I went to art college two years after my daughter (my second and last child) was born. I did it because I wanted to bring my children up but being at home seven days a week was starting to make me a bit mad.
I was writing up until the time I went to art college. Mostly I was writing angst ridden stuff that will never see the light of day in any form other than an emotion for my fictional characters. But I was also trying (unsuccessfully) to write ‘how to’ articles for craft magazines. I hadn’t heard of perseverance in those days and my (non digital) photography skills were pitiful. However, it was pre-art college that through a friend, I wrote and recorded six or so talks for BBC Radio 2’s Pause for Thought.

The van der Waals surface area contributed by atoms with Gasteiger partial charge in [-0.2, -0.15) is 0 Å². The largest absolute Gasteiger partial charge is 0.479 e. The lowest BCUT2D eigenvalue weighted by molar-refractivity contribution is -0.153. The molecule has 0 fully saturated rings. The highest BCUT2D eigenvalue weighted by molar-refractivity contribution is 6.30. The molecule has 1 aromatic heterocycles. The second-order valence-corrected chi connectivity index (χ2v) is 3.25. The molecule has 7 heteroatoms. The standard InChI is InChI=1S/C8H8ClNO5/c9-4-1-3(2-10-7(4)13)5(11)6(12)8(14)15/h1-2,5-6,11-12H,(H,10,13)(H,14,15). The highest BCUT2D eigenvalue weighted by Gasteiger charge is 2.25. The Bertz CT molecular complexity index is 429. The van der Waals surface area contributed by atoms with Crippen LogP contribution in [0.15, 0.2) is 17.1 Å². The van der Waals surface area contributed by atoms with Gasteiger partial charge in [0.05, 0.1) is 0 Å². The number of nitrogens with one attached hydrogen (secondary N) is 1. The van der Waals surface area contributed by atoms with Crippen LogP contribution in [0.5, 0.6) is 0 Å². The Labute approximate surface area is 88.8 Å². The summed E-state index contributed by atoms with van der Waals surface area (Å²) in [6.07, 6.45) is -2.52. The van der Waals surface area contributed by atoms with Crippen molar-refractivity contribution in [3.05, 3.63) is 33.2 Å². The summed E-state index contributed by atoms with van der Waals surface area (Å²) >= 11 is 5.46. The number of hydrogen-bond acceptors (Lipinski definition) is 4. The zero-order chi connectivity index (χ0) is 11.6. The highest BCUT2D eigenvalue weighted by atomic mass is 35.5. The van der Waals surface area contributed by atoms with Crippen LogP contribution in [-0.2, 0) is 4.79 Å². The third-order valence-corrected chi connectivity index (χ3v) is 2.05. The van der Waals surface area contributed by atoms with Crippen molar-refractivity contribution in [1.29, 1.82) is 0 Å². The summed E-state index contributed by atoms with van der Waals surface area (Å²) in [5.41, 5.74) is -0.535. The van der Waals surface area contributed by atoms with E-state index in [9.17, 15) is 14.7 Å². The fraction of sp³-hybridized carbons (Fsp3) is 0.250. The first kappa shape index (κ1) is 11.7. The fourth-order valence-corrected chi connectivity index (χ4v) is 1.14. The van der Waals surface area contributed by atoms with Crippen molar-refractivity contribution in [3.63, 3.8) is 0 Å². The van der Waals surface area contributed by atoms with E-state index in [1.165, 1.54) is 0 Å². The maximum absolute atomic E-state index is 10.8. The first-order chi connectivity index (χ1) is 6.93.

Then I forgot the writing and went off to art college. It took two days a week, for two years, to do a part time foundation course in Art and Design. How I loved Mondays. When everyone else I knew was bemoaning the end of the weekend, I was cheering: Monday and Tuesday were my days in college. Towards the end of my foundation course, I knew I had to do another course and so when Daughter was one term away from starting school, I enrolled for a full time degree in Fine Art at the same university.
I knew, by the time this course started, that I was a maker (not a painter and I don’t like the term sculptor) and the more I made the less I felt the need to write. Except that I was writing essays – there’s always an element of theory – but I didn’t think about that as writing. So I thought that I needed one or the other: writing or making.
I’m not sure that’s true any more. Making takes you to that place where your subconscious does magic stuff all on its own for the benefit of your writing. And see, I’m still desperate to make…
Meet my two new friends; they’re helping with the hat making.